I love painting!
I love any excuse to get out my airbrush. Especially when it comes to painting models. This stage is my favorite part of the build because it really makes the model look the part. Dark blue however, is a challenging color to paint well. It's easy enough to get the base blue on, but then the tricky part is getting it to look more "alive." In this case I again turned to sketchup and printed out scale sets of images of the wings from the original drawings. Referencing photographs to find out what was metal and what was fabric I planned my approach. Using my hobby knife I cut out most of the lines on the paper templates. I lined up the templates and airbrushed on a basic layout of the panels.
From that point on out it was just a matter of swapping colors and cleaning the airbrush until I felt it looked just as I wanted it. The last step in painting was to get a paper towel and some good acrylic silver. Basically the silver was sponged on to emulate the typical wear on the airfoil. The good thing about working with acrylic is that it can be wiped of with a wet towel if you over do it.
This model looks beautiful in the air. It's light weight and powerful motor makes for a quick airplane that can really be fun to fly. The rudder will not cause this plane to stall out of the air, instead it pulls it into a flat turn. One has to be careful not to put themselves into a spin using this trick as I did when I first started flying it. I had made a graceful low pass and and the plane flew away from me I gradually pulled up, bleeding off speed. However in a slight climb flying away it's hard to judge exactly how much speed has been lost, this is the worst time to hit the rudder! Well I hit the rudder and at stall speed I induced the yaw necessary to begin the spin. I would have lost the model but I throttled up and it hit the soft glass ceiling 10 feet over the ground and simply flew away. Whew! But that shows how much it helps to lean towards an over sized motor when choosing one for your craft.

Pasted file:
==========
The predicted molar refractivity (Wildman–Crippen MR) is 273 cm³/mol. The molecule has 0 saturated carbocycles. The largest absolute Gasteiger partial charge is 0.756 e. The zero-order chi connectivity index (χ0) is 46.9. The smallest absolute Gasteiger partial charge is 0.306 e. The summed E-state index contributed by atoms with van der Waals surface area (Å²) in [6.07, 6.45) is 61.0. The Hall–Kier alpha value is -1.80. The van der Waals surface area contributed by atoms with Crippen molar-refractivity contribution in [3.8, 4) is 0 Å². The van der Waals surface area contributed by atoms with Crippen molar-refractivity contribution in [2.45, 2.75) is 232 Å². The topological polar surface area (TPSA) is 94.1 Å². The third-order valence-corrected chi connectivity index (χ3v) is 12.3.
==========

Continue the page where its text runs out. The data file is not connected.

I've learned a few more things along the way after building this model. At the time of this writing I've experienced a servo failure in the elevator. It took crashing the aircraft to finally rule out all other trouble shooting options, as I originally thought the intermittent problem was receiver related. This repair is going to require me cutting into the tail to retrieve the servo. It's likely I will just replace the entire tail, and if I go that far, I may repaint the whole plane as it needs repairs to the nose anyhow. It's bad practice to mount your hardware in the control surfaces with no way for replacement if necessary. Also if I had to do it over again I would make the wing in a fashion similar to my latest model, the Hawker Typhoon 1B.
More images of this foam warbird are in the gallery.